My group is involved in several projects. We are developing methods to enable development of better speech and language processing models that can be used in many educational applications. For example, we are developing large language models that improve Arabic, African, and Indigenous language processing. We are also developing machine translation models that allow best use of content across many of these languages and afford more engaging communication between people from different backgrounds. We are also developing more equitable speech processing models that can improve experiences of second language speakers of English, for example, to interact with machines and other humans.
In an ideal future, what kind of projects/work would you like to be doing?
My goal is to carry out meaningful research that can have positive impact on the lives of large populations. In particular, I really want to articulate projects that serve diverse populations, including those historically marginalized. We live through a great time of social awareness and we need to keep the momentum as to focus on social justice. UBC currently has important initiatives that directly target issues of equity, diversity, and inclusion and I do think that no matter what your field is, you can contribute. So, we are developing models that can hopefully be used by several groups and that can help make discoveries to ease human suffering and improve well-being.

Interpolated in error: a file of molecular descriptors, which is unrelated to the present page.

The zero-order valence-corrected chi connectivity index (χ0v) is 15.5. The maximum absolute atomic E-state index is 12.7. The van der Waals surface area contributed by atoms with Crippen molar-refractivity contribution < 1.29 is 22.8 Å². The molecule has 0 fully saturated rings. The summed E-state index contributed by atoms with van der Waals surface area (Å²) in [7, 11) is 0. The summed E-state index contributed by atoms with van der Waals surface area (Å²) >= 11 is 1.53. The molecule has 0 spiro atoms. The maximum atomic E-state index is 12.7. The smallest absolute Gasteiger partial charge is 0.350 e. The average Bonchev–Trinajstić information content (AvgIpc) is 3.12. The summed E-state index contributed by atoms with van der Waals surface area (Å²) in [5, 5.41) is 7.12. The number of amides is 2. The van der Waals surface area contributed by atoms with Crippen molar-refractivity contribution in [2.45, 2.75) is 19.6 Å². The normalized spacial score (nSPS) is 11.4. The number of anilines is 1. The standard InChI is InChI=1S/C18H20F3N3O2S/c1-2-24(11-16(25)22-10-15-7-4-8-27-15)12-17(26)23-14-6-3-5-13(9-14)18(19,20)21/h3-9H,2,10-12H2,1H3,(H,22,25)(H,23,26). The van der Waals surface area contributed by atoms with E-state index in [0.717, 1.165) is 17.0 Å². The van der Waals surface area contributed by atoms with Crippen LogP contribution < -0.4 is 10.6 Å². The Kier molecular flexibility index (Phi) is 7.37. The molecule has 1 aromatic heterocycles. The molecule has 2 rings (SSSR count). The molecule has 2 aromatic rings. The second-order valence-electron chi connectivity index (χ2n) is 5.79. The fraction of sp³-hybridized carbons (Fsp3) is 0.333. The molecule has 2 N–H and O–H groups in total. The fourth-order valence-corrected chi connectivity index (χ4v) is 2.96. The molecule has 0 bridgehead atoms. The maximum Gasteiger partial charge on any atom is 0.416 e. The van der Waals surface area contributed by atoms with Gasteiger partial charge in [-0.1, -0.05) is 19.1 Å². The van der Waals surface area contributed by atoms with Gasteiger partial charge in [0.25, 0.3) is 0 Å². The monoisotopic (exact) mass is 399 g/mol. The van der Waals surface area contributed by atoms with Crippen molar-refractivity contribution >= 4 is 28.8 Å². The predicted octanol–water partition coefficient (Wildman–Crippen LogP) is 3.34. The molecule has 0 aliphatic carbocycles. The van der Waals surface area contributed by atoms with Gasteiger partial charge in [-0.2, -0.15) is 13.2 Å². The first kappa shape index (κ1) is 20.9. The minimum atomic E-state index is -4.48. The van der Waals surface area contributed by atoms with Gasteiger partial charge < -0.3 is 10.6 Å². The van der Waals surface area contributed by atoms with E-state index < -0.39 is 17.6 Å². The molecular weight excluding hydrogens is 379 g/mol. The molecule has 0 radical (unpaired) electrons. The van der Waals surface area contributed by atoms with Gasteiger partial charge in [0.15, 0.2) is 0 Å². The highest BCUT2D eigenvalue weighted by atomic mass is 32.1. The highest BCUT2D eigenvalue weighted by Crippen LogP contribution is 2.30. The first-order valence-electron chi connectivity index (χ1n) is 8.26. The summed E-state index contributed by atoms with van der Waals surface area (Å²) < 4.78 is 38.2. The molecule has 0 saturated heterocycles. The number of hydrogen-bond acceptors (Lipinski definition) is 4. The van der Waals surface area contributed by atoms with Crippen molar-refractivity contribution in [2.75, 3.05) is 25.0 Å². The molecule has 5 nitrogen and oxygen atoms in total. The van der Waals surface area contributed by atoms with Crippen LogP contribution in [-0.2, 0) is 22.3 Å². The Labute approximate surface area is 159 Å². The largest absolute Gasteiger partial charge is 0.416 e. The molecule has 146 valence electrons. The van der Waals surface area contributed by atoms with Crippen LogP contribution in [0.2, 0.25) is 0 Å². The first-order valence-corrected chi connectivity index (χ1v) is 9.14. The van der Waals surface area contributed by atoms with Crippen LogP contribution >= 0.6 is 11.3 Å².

I also work on developing methods that I hope will enable more efficient use of resources. Some of the most impactful methods developed within deep learning right now are still energy-hungry. With all our concerns about climate change, it is not sustainable to continue working with such models. So, one research thread in my group is about developing environment-friendly models that consume less energy.
Dr. Muhammad Abdul-Mageed is an Assistant Professor in the School of Information and Department of Linguistics and an Associate Member in Computer Science at the University of British Columbia. He is also a member of the Center for Artificial Intelligence Decision making and Action (CAIDA) and the Institute for Computing, Information, and Cognitive Systems and Director of the Deep Learning & Natural Language Processing (DLNLP) Group at UBC.
In June 2022, Dr. Abdul-Mageed was named a Canada Research Chair in Natural Language Processing and Machine Learning. He also delivered a talk on Deep Learning and Turjuman, a neural machine translation toolkit that he and his team developed, at the 2022 EFL Annual Meeting in Toronto.
Read more about Dr. Abdul-Mageed’s CRC appointment and his research below:
Twitter thread: https://twitter.com/mageed/status/1535306948370845696?s=20&t=PcXaO7YDpuEndFLLyDuQjg
Presentation at 2022 EFL Annual Meeting: https://ensuringliteracy.ca/muhammad-abdul-mageed-presentation/